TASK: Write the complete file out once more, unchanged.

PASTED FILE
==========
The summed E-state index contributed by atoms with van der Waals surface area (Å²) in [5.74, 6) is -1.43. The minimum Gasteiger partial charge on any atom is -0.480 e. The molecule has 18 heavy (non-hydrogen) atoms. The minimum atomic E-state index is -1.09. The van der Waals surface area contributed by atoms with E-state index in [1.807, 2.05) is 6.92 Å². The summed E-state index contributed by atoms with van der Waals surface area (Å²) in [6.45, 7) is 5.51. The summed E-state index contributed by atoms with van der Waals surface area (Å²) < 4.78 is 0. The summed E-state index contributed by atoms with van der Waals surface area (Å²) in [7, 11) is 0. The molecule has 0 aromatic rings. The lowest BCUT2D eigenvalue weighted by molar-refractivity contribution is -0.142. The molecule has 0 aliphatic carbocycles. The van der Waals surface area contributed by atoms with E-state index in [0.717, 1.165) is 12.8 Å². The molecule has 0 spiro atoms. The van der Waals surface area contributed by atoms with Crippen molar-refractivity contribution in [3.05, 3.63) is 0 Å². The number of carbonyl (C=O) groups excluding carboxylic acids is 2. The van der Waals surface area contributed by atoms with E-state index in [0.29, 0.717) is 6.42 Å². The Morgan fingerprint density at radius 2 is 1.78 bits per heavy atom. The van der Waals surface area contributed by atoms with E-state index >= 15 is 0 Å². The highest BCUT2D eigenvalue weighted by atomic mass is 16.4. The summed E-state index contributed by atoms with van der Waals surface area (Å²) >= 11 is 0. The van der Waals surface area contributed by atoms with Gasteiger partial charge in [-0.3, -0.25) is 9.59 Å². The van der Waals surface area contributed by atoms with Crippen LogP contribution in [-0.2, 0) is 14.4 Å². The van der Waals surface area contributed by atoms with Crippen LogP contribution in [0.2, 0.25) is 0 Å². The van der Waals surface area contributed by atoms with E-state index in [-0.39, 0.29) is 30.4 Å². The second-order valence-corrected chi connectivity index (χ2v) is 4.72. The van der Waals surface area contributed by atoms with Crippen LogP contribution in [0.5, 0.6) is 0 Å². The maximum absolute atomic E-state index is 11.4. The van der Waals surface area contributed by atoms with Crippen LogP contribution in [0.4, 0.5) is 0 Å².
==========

The summed E-state index contributed by atoms with van der Waals surface area (Å²) in [5.74, 6) is -1.43. The minimum Gasteiger partial charge on any atom is -0.480 e. The molecule has 18 heavy (non-hydrogen) atoms. The minimum atomic E-state index is -1.09. The van der Waals surface area contributed by atoms with E-state index in [1.807, 2.05) is 6.92 Å². The summed E-state index contributed by atoms with van der Waals surface area (Å²) in [6.45, 7) is 5.51. The summed E-state index contributed by atoms with van der Waals surface area (Å²) < 4.78 is 0. The summed E-state index contributed by atoms with van der Waals surface area (Å²) in [7, 11) is 0. The molecule has 0 aromatic rings. The lowest BCUT2D eigenvalue weighted by molar-refractivity contribution is -0.142. The molecule has 0 aliphatic carbocycles. The van der Waals surface area contributed by atoms with E-state index in [0.717, 1.165) is 12.8 Å². The molecule has 0 spiro atoms. The van der Waals surface area contributed by atoms with Crippen molar-refractivity contribution in [3.05, 3.63) is 0 Å². The number of carbonyl (C=O) groups excluding carboxylic acids is 2. The van der Waals surface area contributed by atoms with E-state index in [0.29, 0.717) is 6.42 Å². The Morgan fingerprint density at radius 2 is 1.78 bits per heavy atom. The van der Waals surface area contributed by atoms with E-state index >= 15 is 0 Å². The highest BCUT2D eigenvalue weighted by atomic mass is 16.4. The summed E-state index contributed by atoms with van der Waals surface area (Å²) >= 11 is 0. The van der Waals surface area contributed by atoms with Gasteiger partial charge in [-0.3, -0.25) is 9.59 Å². The van der Waals surface area contributed by atoms with Crippen LogP contribution in [-0.2, 0) is 14.4 Å². The van der Waals surface area contributed by atoms with Crippen LogP contribution in [0.2, 0.25) is 0 Å². The van der Waals surface area contributed by atoms with E-state index in [-0.39, 0.29) is 30.4 Å². The second-order valence-corrected chi connectivity index (χ2v) is 4.72. The van der Waals surface area contributed by atoms with Crippen LogP contribution in [0.5, 0.6) is 0 Å². The maximum absolute atomic E-state index is 11.4. The van der Waals surface area contributed by atoms with Crippen LogP contribution in [0.4, 0.5) is 0 Å².